As it turned out, the American destroyers need not have worried about carrying enough fuel to get home. By 11 p.m. on Nov. 13, outnumbered better than three-to-one by a massive Japanese task force driving down from the northwest, every one of the four American destroyers had been shot up, sunk, or set aflame, while the South Dakota -- known throughout the fleet as a jinx ship -- managed to damage some lesser Japanese vessels but continued to be plagued with electrical and fire control problems. The USS Washington: a jinxed ship

The USS Washington

"Washington was now the only intact ship left in the force," Lippman writes. "In fact, at that moment Washington was the entire U.S. Pacific Fleet. She was the only barrier between (Admiral) Kondo's ships and Guadalcanal. If this one ship did not stop 14 Japanese ships right then and there, America might lose the war. ...

"On Washington's bridge, Lieutenant Ray Hunter still had the conn. He had just heard that South Dakota had gone off the air and had seen (destroyers) Walke and Preston "blow sky high." Dead ahead lay their burning wreckage, while hundreds of men were swimming in the water and Japanese ships were racing in.

"Hunter had to do something. The course he took now could decide the war.

'Come left,' he said, and Washington straightened out on a course parallel to the one on which she (had been) steaming. Washington's rudder change put the burning destroyers between her and the enemy, preventing her from being silhouetted by their fires.

"The move made the Japanese momentarily cease fire. Lacking radar, they could not spot Washington behind the fires. ...

"Meanwhile, Washington raced through burning seas. Everyone could see dozens of men in the water clinging to floating wreckage. Flag Lieutenant Raymond Thompson said, "Seeing that burning, sinking ship as it passed so close aboard, and realizing that there was nothing I, or anyone, could do about it, was a devastating experience.'

"Commander Ayrault, Washington's executive officer, clambered down ladders, ran to Bart Stoodley's damage-control post, and ordered Stoodley to cut loose life rafts.

That saved a lot of lives. But the men in the water had some fight left in them. One was heard to scream, 'Get after them, Washington!' "

Sacrificing their ships by maneuvering into the path of torpedoes intended for the Washington, the captains of the American destroyers had given China Lee one final chance. The Washington was fast, undamaged, and bristling with 16-inch guns. And, thanks to Lt. Hunter's course change, she was also now invisible to the enemy.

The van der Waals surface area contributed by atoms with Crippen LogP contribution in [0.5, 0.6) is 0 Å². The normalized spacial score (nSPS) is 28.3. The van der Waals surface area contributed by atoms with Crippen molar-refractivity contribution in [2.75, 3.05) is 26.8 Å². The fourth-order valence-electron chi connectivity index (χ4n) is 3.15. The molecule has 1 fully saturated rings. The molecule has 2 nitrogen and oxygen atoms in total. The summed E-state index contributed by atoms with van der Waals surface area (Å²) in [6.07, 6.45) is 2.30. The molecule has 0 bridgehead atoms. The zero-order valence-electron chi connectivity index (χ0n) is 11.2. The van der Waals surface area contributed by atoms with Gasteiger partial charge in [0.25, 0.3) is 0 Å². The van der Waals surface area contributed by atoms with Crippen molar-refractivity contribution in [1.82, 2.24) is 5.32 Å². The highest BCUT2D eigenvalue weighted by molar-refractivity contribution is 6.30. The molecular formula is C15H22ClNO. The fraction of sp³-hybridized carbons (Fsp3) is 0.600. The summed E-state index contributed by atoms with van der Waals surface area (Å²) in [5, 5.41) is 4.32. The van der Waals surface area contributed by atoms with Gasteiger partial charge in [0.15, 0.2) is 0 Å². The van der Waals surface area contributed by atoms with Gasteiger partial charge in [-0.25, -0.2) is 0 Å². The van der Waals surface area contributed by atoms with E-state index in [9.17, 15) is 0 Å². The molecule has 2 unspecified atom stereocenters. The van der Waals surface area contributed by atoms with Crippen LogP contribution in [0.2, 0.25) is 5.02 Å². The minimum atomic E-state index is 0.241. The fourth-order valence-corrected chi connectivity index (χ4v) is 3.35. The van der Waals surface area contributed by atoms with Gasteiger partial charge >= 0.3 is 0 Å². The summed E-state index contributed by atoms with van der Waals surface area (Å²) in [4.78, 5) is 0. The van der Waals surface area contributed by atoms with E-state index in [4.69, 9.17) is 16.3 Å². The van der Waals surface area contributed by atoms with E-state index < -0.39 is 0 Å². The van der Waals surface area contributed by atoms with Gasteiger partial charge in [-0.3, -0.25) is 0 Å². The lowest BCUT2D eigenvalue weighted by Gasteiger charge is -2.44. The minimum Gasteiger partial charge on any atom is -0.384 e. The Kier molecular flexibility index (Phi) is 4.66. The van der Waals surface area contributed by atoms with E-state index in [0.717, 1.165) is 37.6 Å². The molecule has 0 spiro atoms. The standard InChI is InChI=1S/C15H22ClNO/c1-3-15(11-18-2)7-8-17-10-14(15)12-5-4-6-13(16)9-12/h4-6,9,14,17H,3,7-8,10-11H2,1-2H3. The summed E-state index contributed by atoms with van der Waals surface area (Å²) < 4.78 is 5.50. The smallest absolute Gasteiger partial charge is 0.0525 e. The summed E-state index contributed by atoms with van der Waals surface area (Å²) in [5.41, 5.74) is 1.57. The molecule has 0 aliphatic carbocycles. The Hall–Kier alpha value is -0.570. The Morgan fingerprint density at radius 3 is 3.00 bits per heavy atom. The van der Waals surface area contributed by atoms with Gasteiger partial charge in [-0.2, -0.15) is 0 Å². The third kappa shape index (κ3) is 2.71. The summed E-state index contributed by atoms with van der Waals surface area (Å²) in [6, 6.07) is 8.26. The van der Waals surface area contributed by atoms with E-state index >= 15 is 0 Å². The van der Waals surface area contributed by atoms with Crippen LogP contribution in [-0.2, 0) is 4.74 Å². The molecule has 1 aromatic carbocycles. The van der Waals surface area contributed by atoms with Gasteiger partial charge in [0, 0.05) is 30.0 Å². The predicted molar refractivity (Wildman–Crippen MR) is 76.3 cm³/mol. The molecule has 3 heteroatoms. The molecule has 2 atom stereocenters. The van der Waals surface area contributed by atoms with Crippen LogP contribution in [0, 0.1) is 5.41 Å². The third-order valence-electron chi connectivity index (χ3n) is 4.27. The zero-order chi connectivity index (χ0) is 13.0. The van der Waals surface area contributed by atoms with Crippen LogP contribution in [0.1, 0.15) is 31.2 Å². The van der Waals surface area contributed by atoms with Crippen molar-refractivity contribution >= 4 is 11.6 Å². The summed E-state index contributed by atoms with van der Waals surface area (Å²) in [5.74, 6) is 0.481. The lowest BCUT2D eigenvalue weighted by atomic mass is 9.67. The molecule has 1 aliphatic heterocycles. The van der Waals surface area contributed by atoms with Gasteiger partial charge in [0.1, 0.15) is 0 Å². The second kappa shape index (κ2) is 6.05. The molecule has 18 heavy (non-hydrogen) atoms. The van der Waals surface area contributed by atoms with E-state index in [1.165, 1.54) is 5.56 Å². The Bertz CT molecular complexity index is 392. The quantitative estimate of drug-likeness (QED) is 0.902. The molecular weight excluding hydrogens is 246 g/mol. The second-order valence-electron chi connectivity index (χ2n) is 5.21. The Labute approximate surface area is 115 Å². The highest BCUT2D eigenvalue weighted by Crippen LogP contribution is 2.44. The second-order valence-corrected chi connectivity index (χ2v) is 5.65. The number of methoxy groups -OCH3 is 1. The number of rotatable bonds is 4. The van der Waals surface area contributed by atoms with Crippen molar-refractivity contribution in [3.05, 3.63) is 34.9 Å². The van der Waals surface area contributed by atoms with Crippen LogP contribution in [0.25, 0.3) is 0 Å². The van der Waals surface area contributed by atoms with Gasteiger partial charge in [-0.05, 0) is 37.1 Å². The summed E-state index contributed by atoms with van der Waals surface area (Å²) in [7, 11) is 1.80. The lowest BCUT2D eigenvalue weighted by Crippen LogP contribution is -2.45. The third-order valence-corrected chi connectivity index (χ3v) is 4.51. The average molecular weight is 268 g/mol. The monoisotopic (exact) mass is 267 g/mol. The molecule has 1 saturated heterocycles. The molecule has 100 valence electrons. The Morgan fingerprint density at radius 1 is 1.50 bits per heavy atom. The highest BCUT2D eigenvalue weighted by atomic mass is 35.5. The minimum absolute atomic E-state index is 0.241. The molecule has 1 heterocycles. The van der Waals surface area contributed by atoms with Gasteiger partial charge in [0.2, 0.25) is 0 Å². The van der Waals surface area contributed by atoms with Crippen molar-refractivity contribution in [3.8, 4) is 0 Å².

Blinded by the smoke and flames, the Japanese battleship Kirishima turned on her searchlights, illuminating the helpless South Dakota, and opened fire. Finally, standing out in the darkness, Lee and Davis could positively identify an enemy target.

The Washington's main batteries opened fire at 12 midnight precisely. Her new SG radar fire control system worked perfectly. Between midnight and 12:07 a.m., Nov. 14, the "last ship in the U.S. Pacific Fleet" stunned the battleship Kirishima with 75, 16-inch shells. For those aboard the Kirishima, it rained steel.

In seven minutes, the Japanese battleship was reduced to a funeral pyre.

She went down at 3:25 a.m., the first enemy sunk by an American battleship since the Spanish-American War. Stunned, the remaining Japanese ships withdrew. Within days, Yamamoto and his staff reviewed their mounting losses and recommended the unthinkable to the emperor -- withdrawal from Guadalcanal.

GI Joe
But who remembers, today, how close-run a thing it was -- the ridge held by a single Marine, the battle won by the last American ship?

In the autumn of 1942.

When the Hasbro Toy Co. called up some years back, asking permission to put the retired colonel's face on some kid's doll, Mitchell Paige thought they must be joking.

But they weren't. That's his mug, on the little Marine they call "GI Joe."

And now you know.

Vin Suprynowicz is assistant editorial page editor of the Las Vegas Review-Journal, and editor of Financial Privacy Report (subscribe by calling Nicholas at 612-895-8757.) His book, "Send in the Waco Killers: Essays on the Freedom Movement, 1993-1998," is available by dialing 1-800-244-2224; or via web site http://www.thespiritof76.com/wacokillers.html.


TOPICS: Editorial; Foreign Affairs
KEYWORDS: 1942; 61stanniversary; anniversary; autumn; gijoe; guadalcanal; marines; militaryhistory; vinsuprynowicz; wot; wwii
Previously posted on Free Republic as read-only thread

A early salute to our veterans. Colonel Paige is a personal hero of mine. We shouln't have to wait until Veteran's Day to salute these great men, or wait to read about them when they pass.